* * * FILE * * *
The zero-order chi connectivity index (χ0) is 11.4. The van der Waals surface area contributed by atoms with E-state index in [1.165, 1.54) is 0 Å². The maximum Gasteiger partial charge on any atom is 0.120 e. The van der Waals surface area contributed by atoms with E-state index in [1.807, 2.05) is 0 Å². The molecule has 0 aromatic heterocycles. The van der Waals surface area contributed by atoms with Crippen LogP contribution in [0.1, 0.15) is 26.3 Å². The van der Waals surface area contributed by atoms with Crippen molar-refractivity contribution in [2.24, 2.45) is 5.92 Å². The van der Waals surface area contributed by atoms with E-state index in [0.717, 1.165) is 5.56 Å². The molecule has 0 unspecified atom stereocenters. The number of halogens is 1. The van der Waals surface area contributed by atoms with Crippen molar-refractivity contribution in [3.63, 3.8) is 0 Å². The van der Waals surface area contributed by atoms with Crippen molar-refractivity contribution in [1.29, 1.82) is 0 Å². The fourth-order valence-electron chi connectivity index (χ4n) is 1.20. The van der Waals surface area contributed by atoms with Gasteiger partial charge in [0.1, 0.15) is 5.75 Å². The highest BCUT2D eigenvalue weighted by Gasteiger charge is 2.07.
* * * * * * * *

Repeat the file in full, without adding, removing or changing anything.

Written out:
The zero-order chi connectivity index (χ0) is 11.4. The van der Waals surface area contributed by atoms with E-state index in [1.165, 1.54) is 0 Å². The maximum Gasteiger partial charge on any atom is 0.120 e. The van der Waals surface area contributed by atoms with E-state index in [1.807, 2.05) is 0 Å². The molecule has 0 aromatic heterocycles. The van der Waals surface area contributed by atoms with Crippen LogP contribution in [0.1, 0.15) is 26.3 Å². The van der Waals surface area contributed by atoms with Crippen molar-refractivity contribution in [2.24, 2.45) is 5.92 Å². The van der Waals surface area contributed by atoms with E-state index in [0.717, 1.165) is 5.56 Å². The molecule has 0 unspecified atom stereocenters. The number of halogens is 1. The van der Waals surface area contributed by atoms with Crippen molar-refractivity contribution in [3.63, 3.8) is 0 Å². The van der Waals surface area contributed by atoms with Crippen molar-refractivity contribution in [1.29, 1.82) is 0 Å². The fourth-order valence-electron chi connectivity index (χ4n) is 1.20. The van der Waals surface area contributed by atoms with Gasteiger partial charge in [0.1, 0.15) is 5.75 Å². The highest BCUT2D eigenvalue weighted by Gasteiger charge is 2.07.